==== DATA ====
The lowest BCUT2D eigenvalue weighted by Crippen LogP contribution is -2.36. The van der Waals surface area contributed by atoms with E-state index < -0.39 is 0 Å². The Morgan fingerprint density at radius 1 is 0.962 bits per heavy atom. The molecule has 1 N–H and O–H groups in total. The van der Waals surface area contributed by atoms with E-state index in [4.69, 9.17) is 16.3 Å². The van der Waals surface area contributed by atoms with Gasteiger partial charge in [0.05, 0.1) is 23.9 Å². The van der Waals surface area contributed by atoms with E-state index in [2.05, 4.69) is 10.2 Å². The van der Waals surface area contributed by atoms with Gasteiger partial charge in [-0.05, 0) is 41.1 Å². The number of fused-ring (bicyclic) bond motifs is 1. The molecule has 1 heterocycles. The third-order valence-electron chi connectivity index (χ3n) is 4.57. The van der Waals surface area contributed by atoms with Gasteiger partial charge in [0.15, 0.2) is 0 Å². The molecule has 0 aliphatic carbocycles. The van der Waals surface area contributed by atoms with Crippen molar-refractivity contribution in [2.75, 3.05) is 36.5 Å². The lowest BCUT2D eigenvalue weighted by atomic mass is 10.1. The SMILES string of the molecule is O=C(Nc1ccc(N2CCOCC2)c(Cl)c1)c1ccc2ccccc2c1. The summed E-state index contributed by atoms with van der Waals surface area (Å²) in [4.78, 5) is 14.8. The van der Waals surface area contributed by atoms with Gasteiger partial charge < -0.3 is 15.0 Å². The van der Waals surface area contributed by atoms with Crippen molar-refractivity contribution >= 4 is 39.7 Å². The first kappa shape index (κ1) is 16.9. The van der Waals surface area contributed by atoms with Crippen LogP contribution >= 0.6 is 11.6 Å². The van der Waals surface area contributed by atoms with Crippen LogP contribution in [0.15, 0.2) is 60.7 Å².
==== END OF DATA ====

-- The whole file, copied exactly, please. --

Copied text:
The lowest BCUT2D eigenvalue weighted by Crippen LogP contribution is -2.36. The van der Waals surface area contributed by atoms with E-state index < -0.39 is 0 Å². The Morgan fingerprint density at radius 1 is 0.962 bits per heavy atom. The molecule has 1 N–H and O–H groups in total. The van der Waals surface area contributed by atoms with E-state index in [4.69, 9.17) is 16.3 Å². The van der Waals surface area contributed by atoms with Gasteiger partial charge in [0.05, 0.1) is 23.9 Å². The van der Waals surface area contributed by atoms with E-state index in [2.05, 4.69) is 10.2 Å². The van der Waals surface area contributed by atoms with Gasteiger partial charge in [-0.05, 0) is 41.1 Å². The number of fused-ring (bicyclic) bond motifs is 1. The molecule has 1 heterocycles. The third-order valence-electron chi connectivity index (χ3n) is 4.57. The van der Waals surface area contributed by atoms with Gasteiger partial charge in [0.15, 0.2) is 0 Å². The molecule has 0 aliphatic carbocycles. The van der Waals surface area contributed by atoms with Crippen molar-refractivity contribution in [2.75, 3.05) is 36.5 Å². The lowest BCUT2D eigenvalue weighted by atomic mass is 10.1. The SMILES string of the molecule is O=C(Nc1ccc(N2CCOCC2)c(Cl)c1)c1ccc2ccccc2c1. The summed E-state index contributed by atoms with van der Waals surface area (Å²) in [4.78, 5) is 14.8. The van der Waals surface area contributed by atoms with Gasteiger partial charge < -0.3 is 15.0 Å². The van der Waals surface area contributed by atoms with Crippen molar-refractivity contribution >= 4 is 39.7 Å². The first kappa shape index (κ1) is 16.9. The van der Waals surface area contributed by atoms with Crippen LogP contribution >= 0.6 is 11.6 Å². The van der Waals surface area contributed by atoms with Crippen LogP contribution in [0.15, 0.2) is 60.7 Å².